Jerry Warner is executive sushi chef at Cafe Japengo.
Q: You’re celebrating 23 years at Cafe Japengo this year. What has anchored you to this one restaurant for so long?
A: When you have the opportunity to do your best on a daily basis, it makes sense to stay put, especially when you’re part of a larger company such as the Hyatt.
Q: How is Cafe Japengo different today compared to when it opened in 1990?
A: When we first opened, Cafe Japengo was ahead of our time, from the way our restaurant looked, our staff and even now with the way the economy affects our business. San Diego has so many restaurant options for the people living and visiting here.
Q: You were creating sushi before it became a mainstream cuisine. What led you to become a sushi chef?
A: At the time, I was just looking for a change of pace with my job. I have always had a passion for cooking and entertaining. That is what led me to be a sushi chef while attending college.
Q: Cafe Japengo has recently made changes to its menu to increase its use of sustainable and local resources. Tell us about the inspiration behind this new menu.
A: With the never-ending demand on the ocean and its depleting resources, Cafe Japengo and the Hyatt are doing our best to offer more sustainable products to our guests. This is the primary reason we quit serving the endangered giant bluefin tuna, as well as toro, a fatty tuna.
Q: You’re located at the Aventine in La Jolla, often visited by business travelers staying at the Hyatt Regency La Jolla, and professionals working in the onsite office building. What can Cafe Japengo offer businesspersons?
A: Being adjacent to the Hyatt, we are a short walk across the carport where one can enjoy a spot at the sushi bar or one of our more private tables to meet with clients. As always, we have offered our business clientele a wonderful environment to entertain at lunch.
Q: What is your favorite aspect of your position at Cafe Japengo?
A: Being able to serve my guests on a daily basis, while getting to know them on a personal level. I’ve know many of my guests and customers for over 23 years. Cafe Japengo has held our own for a long time!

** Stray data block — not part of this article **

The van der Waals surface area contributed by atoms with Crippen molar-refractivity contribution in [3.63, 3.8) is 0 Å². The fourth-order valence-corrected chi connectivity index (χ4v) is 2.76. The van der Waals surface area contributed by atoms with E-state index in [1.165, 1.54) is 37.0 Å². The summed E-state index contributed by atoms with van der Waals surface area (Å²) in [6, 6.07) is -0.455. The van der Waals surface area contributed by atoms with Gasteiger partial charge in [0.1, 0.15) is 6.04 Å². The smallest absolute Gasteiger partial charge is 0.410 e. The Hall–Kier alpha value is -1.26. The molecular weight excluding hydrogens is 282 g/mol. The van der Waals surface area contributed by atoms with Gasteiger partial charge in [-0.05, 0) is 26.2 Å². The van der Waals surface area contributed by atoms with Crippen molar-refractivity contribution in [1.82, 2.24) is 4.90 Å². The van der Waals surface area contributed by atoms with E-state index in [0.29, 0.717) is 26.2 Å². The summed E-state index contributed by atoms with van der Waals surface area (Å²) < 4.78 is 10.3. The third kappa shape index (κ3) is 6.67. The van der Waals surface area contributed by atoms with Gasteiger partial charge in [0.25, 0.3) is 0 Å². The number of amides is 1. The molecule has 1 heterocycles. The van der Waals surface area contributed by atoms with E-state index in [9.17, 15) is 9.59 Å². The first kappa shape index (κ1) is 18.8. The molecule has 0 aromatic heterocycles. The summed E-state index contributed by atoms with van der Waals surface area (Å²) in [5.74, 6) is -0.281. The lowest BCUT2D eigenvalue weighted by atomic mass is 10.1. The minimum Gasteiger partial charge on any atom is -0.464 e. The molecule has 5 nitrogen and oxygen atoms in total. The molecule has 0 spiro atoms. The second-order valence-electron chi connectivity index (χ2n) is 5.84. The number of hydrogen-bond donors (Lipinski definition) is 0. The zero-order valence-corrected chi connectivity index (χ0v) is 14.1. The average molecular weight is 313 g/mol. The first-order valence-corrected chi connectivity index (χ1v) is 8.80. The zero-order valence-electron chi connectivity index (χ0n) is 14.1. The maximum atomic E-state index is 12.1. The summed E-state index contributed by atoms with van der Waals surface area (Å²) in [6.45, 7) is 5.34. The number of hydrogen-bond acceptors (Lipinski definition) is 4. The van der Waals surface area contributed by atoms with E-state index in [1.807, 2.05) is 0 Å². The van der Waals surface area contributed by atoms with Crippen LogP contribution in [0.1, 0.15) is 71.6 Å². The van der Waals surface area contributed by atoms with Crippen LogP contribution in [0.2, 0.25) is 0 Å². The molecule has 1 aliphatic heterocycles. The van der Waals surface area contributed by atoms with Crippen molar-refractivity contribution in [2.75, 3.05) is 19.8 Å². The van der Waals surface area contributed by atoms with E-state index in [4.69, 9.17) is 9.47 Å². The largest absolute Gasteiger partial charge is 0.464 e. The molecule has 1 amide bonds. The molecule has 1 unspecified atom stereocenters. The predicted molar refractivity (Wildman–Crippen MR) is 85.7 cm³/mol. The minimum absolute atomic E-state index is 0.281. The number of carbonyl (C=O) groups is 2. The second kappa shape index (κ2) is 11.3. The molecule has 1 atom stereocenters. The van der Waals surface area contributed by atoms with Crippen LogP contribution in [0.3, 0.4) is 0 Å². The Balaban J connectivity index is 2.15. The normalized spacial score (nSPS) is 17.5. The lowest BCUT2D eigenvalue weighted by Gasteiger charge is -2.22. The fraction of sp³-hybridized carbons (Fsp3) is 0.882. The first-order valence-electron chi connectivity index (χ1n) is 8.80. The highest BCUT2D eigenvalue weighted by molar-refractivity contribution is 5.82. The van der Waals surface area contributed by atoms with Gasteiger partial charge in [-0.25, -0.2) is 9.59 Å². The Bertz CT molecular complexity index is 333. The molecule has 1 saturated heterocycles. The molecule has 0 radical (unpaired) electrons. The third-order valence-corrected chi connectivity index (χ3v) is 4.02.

San Pasqual Winery recently celebrated the grand opening of its new winery in La Mesa. Since owners Mike and Linda McWilliams acquired the winery in 2009, the successful winery has expanded from its small production facility in Pacific Beach to a larger facility on Center Street.
The new location allows the owners to put down roots closer to the winery's tasting room and gallery on La Mesa Blvd, as well as increase their square footage and accommodate their expanding business.
"We want to show San Diegans that they don’t have to drive all the way to Temecula to enjoy outstanding, locally produced wines," Linda McWilliams said.
Since reviving the property now known as Stone Farms in 2011, Stone Brewing Co. has been cultivating and generating produce at the small, organic farm in Escondido for its two restaurants: Stone Brewing World Bistro & Gardens in Escondido and Stone Brewing World Bistro & Gardens at Liberty Station.
Now after more than two years of preparation, Stone Farms is open to the public on Saturdays and Sundays, where year-round and seasonal crops are grown. The farm raises chickens, ducks and quail that produce eggs for garnishes, specialty dishes and appetizer items. An on-site store offers pints and growlers of Stone beer, merchandise and freshly picked organic produce.
"The staff and I are extremely excited to finally share our hard work and the farm's growth during the last two years. This project will help people understand why small, organic farms are important to have in our community," said David Solomon, Stone Farms manager.